The UN has issued a report on the July 27, 2003 national elections, concluding they
were an improvement on previous elections with less political violence, better and
more equal access to media and greater freedom of expression than prior polls.
But Peter Leuprecht, the Special Representative of the UN Secretary-General for Human
Rights in Cambodia, said in his report that there was still a long way to go. "Significant
obstacles remain to the exercise by Cambodia's citizens of their rights to freely
express their views and to engage in political activities," he said.
The report criticized the continued political violence and intimidation surrounding
the National Assembly elections, and noted that 13 political activists from the three
main political parties were murdered between the commune elections in February 2002
and July 25, 2003. It also pointed to voter coercion by village chiefs, including
forced oath-taking ceremonies.
Leuprecht also condemned interference from international bodies: "The Special
Representative notes with regret the unacceptable interference in the electoral process
from sources outside Cambodia," he wrote.
He told the Post, "There have obviously been cases of outside interference in
the electoral and post-electoral process, some more discrete, some less."
Leuprecht said one of the more striking examples of outside interference was a statement
by US Senator Mitch McConnell before the US Senate on October 28, which boldly supported
the Alliance of Democrats while condemning the ruling Cambodian People's Party (CPP).
"I can appreciate [the Alliance leaders'] refusal to allow Hun Sen to continue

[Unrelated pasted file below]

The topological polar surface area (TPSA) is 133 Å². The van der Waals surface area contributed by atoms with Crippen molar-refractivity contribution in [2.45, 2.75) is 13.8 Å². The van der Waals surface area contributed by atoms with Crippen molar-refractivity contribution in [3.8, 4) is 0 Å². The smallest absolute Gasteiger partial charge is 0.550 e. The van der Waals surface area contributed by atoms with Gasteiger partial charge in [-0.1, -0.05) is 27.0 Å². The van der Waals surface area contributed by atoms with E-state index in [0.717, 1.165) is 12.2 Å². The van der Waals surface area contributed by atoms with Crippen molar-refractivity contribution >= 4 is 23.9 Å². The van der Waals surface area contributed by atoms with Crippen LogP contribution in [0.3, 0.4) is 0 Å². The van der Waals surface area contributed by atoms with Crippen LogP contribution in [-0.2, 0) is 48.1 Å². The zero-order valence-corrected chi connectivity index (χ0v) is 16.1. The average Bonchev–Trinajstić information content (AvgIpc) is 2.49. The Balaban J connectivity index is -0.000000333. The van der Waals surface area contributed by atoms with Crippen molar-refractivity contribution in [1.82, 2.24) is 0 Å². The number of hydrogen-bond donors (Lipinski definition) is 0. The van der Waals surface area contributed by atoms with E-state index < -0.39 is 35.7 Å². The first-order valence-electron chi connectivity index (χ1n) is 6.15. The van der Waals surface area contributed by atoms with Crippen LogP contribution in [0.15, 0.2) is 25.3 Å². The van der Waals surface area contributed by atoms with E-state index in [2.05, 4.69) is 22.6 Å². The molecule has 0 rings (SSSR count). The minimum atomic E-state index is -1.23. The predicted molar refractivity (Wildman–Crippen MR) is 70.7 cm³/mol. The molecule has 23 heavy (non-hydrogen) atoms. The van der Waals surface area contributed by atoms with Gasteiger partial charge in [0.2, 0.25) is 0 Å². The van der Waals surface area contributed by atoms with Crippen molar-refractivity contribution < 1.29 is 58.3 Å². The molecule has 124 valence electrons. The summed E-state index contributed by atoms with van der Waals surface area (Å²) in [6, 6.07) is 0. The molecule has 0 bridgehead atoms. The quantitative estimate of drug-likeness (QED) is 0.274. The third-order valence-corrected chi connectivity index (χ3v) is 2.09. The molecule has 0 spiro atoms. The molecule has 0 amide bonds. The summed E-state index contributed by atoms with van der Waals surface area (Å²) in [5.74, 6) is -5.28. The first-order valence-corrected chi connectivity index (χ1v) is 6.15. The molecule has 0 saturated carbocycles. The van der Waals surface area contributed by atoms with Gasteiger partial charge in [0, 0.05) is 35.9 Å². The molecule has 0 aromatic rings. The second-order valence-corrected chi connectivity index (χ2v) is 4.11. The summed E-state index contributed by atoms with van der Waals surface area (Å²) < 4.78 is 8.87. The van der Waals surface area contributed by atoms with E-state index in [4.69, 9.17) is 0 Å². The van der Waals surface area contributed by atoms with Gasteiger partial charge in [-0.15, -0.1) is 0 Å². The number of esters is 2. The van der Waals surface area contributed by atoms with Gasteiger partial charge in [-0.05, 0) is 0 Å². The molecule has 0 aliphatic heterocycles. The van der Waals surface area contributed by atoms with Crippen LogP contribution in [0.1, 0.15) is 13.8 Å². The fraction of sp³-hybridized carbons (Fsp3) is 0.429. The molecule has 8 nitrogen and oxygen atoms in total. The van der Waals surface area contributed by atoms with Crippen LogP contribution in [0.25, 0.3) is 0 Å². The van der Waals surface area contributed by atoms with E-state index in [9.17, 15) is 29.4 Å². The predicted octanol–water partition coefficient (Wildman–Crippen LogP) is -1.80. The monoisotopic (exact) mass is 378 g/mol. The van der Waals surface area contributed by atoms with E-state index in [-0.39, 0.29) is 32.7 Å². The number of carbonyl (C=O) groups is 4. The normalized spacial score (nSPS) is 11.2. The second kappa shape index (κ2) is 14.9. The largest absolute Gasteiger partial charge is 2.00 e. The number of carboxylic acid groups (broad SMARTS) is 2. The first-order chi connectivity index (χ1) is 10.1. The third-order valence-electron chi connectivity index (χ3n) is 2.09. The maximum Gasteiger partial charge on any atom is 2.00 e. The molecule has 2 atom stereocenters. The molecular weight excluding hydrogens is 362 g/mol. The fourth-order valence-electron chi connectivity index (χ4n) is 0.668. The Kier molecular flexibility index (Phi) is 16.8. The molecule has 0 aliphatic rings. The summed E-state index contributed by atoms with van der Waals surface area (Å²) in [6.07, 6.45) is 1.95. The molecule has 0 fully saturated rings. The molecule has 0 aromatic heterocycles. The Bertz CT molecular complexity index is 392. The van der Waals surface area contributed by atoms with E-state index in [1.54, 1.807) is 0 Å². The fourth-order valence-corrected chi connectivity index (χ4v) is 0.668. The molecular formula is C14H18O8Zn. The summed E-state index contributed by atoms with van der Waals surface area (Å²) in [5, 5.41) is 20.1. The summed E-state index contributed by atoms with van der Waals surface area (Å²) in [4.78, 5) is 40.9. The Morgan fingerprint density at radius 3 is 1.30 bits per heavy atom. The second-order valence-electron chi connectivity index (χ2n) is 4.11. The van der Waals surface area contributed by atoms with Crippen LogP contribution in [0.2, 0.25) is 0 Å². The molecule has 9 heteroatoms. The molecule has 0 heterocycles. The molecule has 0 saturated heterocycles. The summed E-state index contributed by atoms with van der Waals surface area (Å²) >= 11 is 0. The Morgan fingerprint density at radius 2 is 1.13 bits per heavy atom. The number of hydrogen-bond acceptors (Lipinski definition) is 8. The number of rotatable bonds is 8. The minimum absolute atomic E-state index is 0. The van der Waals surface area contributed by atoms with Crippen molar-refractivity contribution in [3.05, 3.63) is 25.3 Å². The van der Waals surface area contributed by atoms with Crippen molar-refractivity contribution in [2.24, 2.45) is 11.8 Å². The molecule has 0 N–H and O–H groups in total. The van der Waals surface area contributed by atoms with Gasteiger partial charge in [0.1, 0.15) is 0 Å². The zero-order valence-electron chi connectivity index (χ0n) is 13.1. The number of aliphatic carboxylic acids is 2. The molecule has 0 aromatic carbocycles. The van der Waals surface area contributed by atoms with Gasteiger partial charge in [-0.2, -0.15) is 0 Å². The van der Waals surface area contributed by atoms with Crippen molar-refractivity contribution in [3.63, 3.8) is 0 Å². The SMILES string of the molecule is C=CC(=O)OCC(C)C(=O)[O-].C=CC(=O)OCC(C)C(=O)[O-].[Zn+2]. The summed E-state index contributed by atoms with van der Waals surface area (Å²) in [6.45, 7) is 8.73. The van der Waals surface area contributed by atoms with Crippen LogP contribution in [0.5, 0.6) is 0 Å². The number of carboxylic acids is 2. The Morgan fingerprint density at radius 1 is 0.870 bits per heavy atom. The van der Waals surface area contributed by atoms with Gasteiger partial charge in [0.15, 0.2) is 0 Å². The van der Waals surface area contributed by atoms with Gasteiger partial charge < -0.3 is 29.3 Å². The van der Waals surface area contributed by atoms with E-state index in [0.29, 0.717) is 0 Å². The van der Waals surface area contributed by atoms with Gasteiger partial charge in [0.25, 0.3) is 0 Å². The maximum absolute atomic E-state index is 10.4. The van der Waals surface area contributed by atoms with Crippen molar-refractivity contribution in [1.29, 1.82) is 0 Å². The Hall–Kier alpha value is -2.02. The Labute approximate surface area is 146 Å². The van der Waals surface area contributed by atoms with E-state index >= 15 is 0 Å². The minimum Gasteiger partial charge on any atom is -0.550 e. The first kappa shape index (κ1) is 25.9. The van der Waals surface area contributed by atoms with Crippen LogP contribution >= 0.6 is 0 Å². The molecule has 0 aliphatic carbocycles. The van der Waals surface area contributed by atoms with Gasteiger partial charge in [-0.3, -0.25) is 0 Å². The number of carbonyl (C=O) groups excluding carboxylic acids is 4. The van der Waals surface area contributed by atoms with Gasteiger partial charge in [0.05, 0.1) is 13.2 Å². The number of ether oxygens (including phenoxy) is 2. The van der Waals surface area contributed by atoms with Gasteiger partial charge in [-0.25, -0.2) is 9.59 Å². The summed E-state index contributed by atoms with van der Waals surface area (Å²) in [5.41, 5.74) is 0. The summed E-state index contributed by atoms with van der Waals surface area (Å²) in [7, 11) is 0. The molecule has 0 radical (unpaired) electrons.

to mislead that country," Senator McConnell had said.
Leuprecht's report noted that in Cambodia restrictions on freedom of political expression
and assembly also continued to blight the electoral process, with police and officials
frequently complicit in this violence and intimidation.
"The damaging effect on the general political climate of the murders and suspicious
deaths of political party activists should not be underestimated, and is compounded
by the failure of law enforcement authorities and the courts to respond effectively.
The problem of impunity continues to adversely affect the ability of Cambodians to
engage in political life without fear," Leuprecht said.
There was also a lack of fair access to broadcast media, andmedia monitors reported
coverage on public service broadcast media was"almost exclusively" about
the CPP and government.
The report noted that the National Election Committee (NEC) and other commune electoral
bodies were too weak, and failed to appropriately address complaints, impose fines,
or refer criminal cases to courts.
Leuprecht said he met with the Chair of the NEC, Im Suosdey, who requested assistance
in reviewing the complaints procedure.
Sousdey told the Post, "We are doing our best. We do what the law allows us
Hang Puthea, director of election monitoring body Nicfec, said reviewing the NEC
was the first step in improving the electoral system because the political influences
in the NEC prevented it from being impartial. "By law theNEC should be neutral
but in reality it is not."
The UN report called for an end to political violence and intimidation; active steps
to allow freedom of expression, assembly and association; an end to impunity for
those who commit serious crimes; and improved law enforcement and judicial systems.
Leuprecht urged the Cambodian government to end the political deadlock. "There
should be no sliding back as far as respect for human rights is concerned.... In
order to make progress in solving its many problems, Cambodia urgently needs effective,
transparent and accountable state institutions including a properly functioning parliament
and government," he said.